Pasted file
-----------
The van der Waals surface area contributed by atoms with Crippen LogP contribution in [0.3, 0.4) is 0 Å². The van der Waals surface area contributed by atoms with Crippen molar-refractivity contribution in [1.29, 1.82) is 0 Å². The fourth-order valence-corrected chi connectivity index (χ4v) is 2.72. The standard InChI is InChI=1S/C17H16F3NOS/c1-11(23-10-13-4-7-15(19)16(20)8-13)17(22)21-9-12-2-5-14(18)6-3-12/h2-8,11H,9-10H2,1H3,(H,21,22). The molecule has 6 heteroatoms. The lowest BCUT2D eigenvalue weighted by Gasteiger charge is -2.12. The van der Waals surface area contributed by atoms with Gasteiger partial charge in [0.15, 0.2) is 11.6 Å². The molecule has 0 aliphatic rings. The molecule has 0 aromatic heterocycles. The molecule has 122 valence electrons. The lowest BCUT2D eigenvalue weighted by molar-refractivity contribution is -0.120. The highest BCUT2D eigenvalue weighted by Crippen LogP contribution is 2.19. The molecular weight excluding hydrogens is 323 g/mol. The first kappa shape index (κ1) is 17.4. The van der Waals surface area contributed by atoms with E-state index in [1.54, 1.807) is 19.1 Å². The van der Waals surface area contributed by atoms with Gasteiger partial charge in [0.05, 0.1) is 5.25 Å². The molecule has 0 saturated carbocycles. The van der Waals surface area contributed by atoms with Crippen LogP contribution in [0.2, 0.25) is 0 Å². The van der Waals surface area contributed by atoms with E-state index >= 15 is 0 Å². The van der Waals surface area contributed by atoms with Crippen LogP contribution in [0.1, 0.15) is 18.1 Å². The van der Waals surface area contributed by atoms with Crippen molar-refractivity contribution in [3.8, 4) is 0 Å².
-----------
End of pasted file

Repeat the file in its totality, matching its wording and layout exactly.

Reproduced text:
The van der Waals surface area contributed by atoms with Crippen LogP contribution in [0.3, 0.4) is 0 Å². The van der Waals surface area contributed by atoms with Crippen molar-refractivity contribution in [1.29, 1.82) is 0 Å². The fourth-order valence-corrected chi connectivity index (χ4v) is 2.72. The standard InChI is InChI=1S/C17H16F3NOS/c1-11(23-10-13-4-7-15(19)16(20)8-13)17(22)21-9-12-2-5-14(18)6-3-12/h2-8,11H,9-10H2,1H3,(H,21,22). The molecule has 6 heteroatoms. The lowest BCUT2D eigenvalue weighted by Gasteiger charge is -2.12. The van der Waals surface area contributed by atoms with Gasteiger partial charge in [0.15, 0.2) is 11.6 Å². The molecule has 0 aliphatic rings. The molecule has 0 aromatic heterocycles. The molecule has 122 valence electrons. The lowest BCUT2D eigenvalue weighted by molar-refractivity contribution is -0.120. The highest BCUT2D eigenvalue weighted by Crippen LogP contribution is 2.19. The molecular weight excluding hydrogens is 323 g/mol. The first kappa shape index (κ1) is 17.4. The van der Waals surface area contributed by atoms with E-state index in [1.54, 1.807) is 19.1 Å². The van der Waals surface area contributed by atoms with Gasteiger partial charge in [0.05, 0.1) is 5.25 Å². The molecule has 0 saturated carbocycles. The van der Waals surface area contributed by atoms with Crippen LogP contribution in [0.2, 0.25) is 0 Å². The van der Waals surface area contributed by atoms with E-state index >= 15 is 0 Å². The van der Waals surface area contributed by atoms with Crippen LogP contribution in [0.1, 0.15) is 18.1 Å². The van der Waals surface area contributed by atoms with Crippen molar-refractivity contribution in [3.8, 4) is 0 Å².